The National Weather Service says that the smoke from the wildfires burning in Oklahoma and Kansas has spread throughout the nation–at an alarmingly fast rate. Smoke has been detected in Springfield, Missouri, about 290 miles to the east, and in St. Louis, about 460 miles to the northeast of the fires. These fires have consumed more than 600 square miles of largely rural land along the Kansas-Oklahoma border since Wednesday. Springfield meteorologist Mark Burchfield commented on the overwhelming nature of the smell, saying that it was “pretty strong” as he was leaving for work Thursday morning. The winds are also perpetuating the fight against this fire, spreading the smoke across areas adjacent to the Kansas-Oklahoma border since Wednesday.
A TIMELINE OF EVENTS
At 10:45 a.m, authorities announced that the wildfire has destroyed 85 square miles of grassland in the Texas Panhandle. However, no one has been gravely injured in the fire that began Wednesday. The Texas A&M Forest Service said Thursday that the largest wildfire has burned about 70 square miles in rural areas in Carson, Hutchinson, Roberts and Gray counties. Agency spokeswoman Linda Moon said that many homes were evacuated in Skellytown, about 45 miles northeast of Amarillo, but the families were allowed to return after a few hours. A smaller fire has started about 15 square miles of grassland in Wheeler County.
At 10:20 a.m, another grass fire started in Kansas, a couple states over from Oklahoma blaze–the two fires spanning over several miles. A shelter for evacuated residents has been established at a high school. At this time, several small structures have been damaged but no injuries have been reported. A sheriff’s department official wasn’t able to confidently describe the size of the fire. “The National Weather Service says wind gusts of up to 50 mph were reported early Thursday in nearby Wichita. Winds had died down to 30 mph around daybreak and were expected to continue losing strength,” Reports ABCNews.
At 8:50 a.m., authorities gave a rough estimate of the damage inflicted: 625 square miles in Oklahoma and Kansas. The worst damage in Kansas is in Barber and Comanche counties, where the fire continues to burn Thursday. Forestry Services spokeswoman Michelle Finch-Walker says crews are surveying the damage from a birds-eye view to get a concrete value of acres burned. An emergency management official said earlier Thursday that the fire had burned approximately 300 acres of land in total.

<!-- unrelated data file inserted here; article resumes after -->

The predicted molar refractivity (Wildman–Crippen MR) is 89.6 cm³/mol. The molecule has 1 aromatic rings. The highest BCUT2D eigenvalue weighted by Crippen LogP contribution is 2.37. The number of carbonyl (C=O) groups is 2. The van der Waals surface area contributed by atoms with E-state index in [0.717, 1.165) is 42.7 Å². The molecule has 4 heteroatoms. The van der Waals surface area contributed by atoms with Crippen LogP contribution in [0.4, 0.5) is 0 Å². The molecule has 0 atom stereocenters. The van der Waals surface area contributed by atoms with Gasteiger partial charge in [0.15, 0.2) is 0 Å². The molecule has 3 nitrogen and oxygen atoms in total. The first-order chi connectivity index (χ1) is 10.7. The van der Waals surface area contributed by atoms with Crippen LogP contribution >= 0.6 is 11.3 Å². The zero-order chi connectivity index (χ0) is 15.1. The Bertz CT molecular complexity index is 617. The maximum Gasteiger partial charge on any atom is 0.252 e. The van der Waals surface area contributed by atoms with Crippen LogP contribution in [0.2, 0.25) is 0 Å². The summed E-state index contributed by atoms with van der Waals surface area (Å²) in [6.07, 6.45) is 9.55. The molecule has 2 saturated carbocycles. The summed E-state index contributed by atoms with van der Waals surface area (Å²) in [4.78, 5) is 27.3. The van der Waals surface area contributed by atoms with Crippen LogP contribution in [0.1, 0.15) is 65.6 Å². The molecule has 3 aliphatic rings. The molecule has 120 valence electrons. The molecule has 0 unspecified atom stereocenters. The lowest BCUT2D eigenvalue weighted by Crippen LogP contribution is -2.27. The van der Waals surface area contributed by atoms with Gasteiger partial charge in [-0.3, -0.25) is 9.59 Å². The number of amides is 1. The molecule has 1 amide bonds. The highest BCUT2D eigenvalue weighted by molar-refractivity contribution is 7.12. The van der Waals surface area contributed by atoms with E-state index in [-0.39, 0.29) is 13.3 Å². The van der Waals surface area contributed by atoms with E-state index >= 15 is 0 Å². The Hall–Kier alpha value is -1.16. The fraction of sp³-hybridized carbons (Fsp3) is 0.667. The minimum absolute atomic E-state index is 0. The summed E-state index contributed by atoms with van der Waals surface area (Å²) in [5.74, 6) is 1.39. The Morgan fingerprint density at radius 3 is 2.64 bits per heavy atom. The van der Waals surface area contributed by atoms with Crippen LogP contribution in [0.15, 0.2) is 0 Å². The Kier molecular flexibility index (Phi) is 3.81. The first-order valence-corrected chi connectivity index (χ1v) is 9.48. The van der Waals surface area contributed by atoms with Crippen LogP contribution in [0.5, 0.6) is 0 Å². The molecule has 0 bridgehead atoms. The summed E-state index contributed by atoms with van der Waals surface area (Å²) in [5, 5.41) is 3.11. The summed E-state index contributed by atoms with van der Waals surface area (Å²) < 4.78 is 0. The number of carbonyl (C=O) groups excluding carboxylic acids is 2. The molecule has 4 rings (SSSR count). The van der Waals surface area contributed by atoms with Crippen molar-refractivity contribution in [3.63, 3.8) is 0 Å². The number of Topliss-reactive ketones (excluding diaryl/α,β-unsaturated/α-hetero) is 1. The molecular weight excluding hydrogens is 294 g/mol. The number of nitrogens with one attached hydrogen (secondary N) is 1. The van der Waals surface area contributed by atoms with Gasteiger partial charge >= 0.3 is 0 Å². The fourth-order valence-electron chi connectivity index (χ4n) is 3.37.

At 8:35 a.m., fourteen patients were evacuated from a local Kansas hospital due to the fire. Medicine Lodge Memorial Hospital sent 12 patients to a nursing home Wednesday night and the other two to a hospital close-by. Authorities say the blaze went around the Barber County town of about 2,000 residents, and plans are being made to return the patients to the facility Thursday. Hospital CEO Kevin White says that the evacuation was merely precautionary. He also described the smoke as very dense, so thick that it “completely obliterated the sun” at 5 p.m. Wednesday, an hour before the patients left. He said that the fire was “pretty scary.”
At 8:20 a.m., the wildfire restarted in Kansas county–where it was momentarily contained. Comanche County Emergency Management coordinator John Lehman says crews have been dispelled to combat the fire on Thursday. The blaze had been under control Wednesday night. Lehman says the blaze reignited when the strong winds blew the embers into the dry grass. He says that once embers hit dry grass, “away it goes.”
“The fire has burned about 37miles in the county after starting Tuesday near the Kansas border in Oklahoma, and has burned a further 280 square miles in neighboring Barber County.” Reports the Associated Press.
At 6:45 a.m., hundreds of firefighters battled the 30 to 40 mile line of fire in a rural Barber County in southern Kansas that has already lost 280 square miles of land to the wildfire. Kansas Incident Management Team spokeswoman Darcy Golliher said Thursday that it is unclear exactly how much land the fire has claimed. She says the Kansas State Highway Patrol will fly over Thursday afternoon to evaluate the damage. No one has been injured, but one home has been destroyed.
At 1:20 a.m., authorities reported a wildfire in south-central Kansas but has been contained. However, the fire still poses a substantial threat. Ben Bauman, director of public affairs for the Kansas Department of the Adjutant General, said in a statement early Thursday that “the fires in Comanche County are under control. Fires in adjacent Barber County have improved but are still being monitored.” Bauman says the fire encircled the town of Medicine Lodge, where authorities had said earlier that up to 1,000 structures were threatened. One home and outbuilding were destroyed in the far end of town. The fire started in an Oklahoma border county Tuesday and moved into Kansas. It has burned nearly 110 square miles. Gov. Sam Brownback declared a state of emergency for certain states, but said that many states should not follow suit.